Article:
"Now that’s a damn nice piece of work. But I’m eagerly waiting for the full paper, which I’m sure will put this synthesis in context, as then we’ll have a better idea of what didn’t work. That is perhaps the legacy of palau’amine – confounded logic, and ultimately the triumph of human endeavour."
Well, that moment is here! Although I doubt we'd even want to know the whole story (the paper references no fewer than 28 PhD theses at various institutions), it's great to have a recap of the early developments in the assignments of the structures themselves and a detailed description of the routes themselves (and the methodologies they inspired). Synthetic chemists often tell people that total synthesis is great because (when done correctly) it's not just a named reaction-fest and forces the development of new methodology. This campaign has given us plenty!
Total Synthesis of (–)-N-Methylwelwitindolinone C Isothiocyanate
As I said when I covered this, I wouldn't have tipped Garg to get to this target first, with all the big names that had already published in the field, but as they say, predictions are hard, especially about the future. One of my favourite stories to come out of the ACS Denver conference was that of Wood's congratulatory present to Garg and coworkers, which just looks so beautiful:
Photo by J. L. Wood via cenblog.org
The synthesis itself was very interesting, with some great chemistry, including regioselective indolyne formation and ensuing intramolecular enolate cyclisation, an exciting new method for making vinyl chlorides, and an intramolecular nitrene C-H insertion to functionalise the tricky bridgehead position where the isothiocyanate was to be installed.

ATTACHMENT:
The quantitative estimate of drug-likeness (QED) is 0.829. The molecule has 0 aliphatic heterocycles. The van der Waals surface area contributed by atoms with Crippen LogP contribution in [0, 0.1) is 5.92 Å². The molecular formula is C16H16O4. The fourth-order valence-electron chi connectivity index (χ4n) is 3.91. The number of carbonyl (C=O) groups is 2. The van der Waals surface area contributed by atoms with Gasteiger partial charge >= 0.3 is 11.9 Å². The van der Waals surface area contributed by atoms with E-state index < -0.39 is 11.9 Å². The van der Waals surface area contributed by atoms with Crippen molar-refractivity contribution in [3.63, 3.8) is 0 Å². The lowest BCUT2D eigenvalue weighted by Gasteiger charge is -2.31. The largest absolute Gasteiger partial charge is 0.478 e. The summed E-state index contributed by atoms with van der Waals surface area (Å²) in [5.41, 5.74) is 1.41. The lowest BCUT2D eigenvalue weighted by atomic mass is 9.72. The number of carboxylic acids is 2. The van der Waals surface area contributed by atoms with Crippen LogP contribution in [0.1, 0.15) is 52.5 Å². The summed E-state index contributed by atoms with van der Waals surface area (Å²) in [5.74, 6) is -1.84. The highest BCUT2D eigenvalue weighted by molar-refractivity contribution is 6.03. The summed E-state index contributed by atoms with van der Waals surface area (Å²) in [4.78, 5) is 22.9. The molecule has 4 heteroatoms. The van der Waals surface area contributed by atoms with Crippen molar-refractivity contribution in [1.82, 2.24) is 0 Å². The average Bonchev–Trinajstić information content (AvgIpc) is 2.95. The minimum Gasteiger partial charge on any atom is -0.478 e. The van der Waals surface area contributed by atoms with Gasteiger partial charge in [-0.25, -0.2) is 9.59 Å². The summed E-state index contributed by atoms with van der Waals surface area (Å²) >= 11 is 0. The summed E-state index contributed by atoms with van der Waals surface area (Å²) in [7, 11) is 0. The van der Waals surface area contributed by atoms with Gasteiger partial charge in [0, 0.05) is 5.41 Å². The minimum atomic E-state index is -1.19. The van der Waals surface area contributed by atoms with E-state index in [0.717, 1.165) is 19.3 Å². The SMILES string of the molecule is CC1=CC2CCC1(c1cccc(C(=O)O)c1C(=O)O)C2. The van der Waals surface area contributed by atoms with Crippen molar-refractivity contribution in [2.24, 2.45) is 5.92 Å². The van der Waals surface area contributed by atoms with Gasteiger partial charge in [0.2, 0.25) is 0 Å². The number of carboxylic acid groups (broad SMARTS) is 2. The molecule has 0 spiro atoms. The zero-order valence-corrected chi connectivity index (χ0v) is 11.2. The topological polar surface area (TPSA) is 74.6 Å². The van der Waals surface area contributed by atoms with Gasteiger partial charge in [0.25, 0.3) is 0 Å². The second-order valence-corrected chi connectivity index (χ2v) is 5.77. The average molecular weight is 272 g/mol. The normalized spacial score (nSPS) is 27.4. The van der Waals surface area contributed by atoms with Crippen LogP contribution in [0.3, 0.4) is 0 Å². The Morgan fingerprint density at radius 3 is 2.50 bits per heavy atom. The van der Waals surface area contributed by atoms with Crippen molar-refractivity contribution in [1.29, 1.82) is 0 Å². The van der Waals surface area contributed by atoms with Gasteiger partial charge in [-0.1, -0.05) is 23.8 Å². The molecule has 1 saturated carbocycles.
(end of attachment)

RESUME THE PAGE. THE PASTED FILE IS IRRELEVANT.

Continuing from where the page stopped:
Total Synthesis of Echinopines A and B: Exploiting a Bioinspired Late-Stage Intramolecular Cyclopropanation
Although there seems to be trouble brewing over in the comments at Tot. Syn. regarding the apparent copy-and-pasting of spectra from earlier papers, I'm still very impressed with this bioinspired route (and David Chen's third paper on the molecule). The late stage (compared to the earlier approaches) cyclopropanation is particularly satisfying but there a number of tasty steps including a beautiful palladium mediated cycloisomerisation-intramolecular Diels-Alder sequence. From the 'old-school' drawer of the total synthesis toolbox the group also manage a Henry-Nef sequence and also a late stage Eschenmoser fragmentation (and when was the last time you saw one of those in a total synthesis?). Although this route initially borrows heavily from the group's earlier unfinished formal total synthesis I think the concluding steps are interesting enough to make up for it!
A Concise Total Synthesis of (–)-Maoecrystal Z
This was on my 'to blog' list at the weekend, but I decided to write about the history of the Boc group first, and now it's been Tot. Syn.'d I won't bother with my own post. If you're wondering why you haven't much heard of Sarah, it might just be because she only finished her PhD with John Wood 5 years ago (back in 2006). Since then she managed a quick postdoc with Eric Jacobsen and now has a group of 15 people at Caltech. Wow! The synthesis itself is plenty interesting and well worth a read, using a clever diastereoselective double reductive cyclisation of a dialdehyde with samarium(ii) iodide as the key step to form two of the four rings.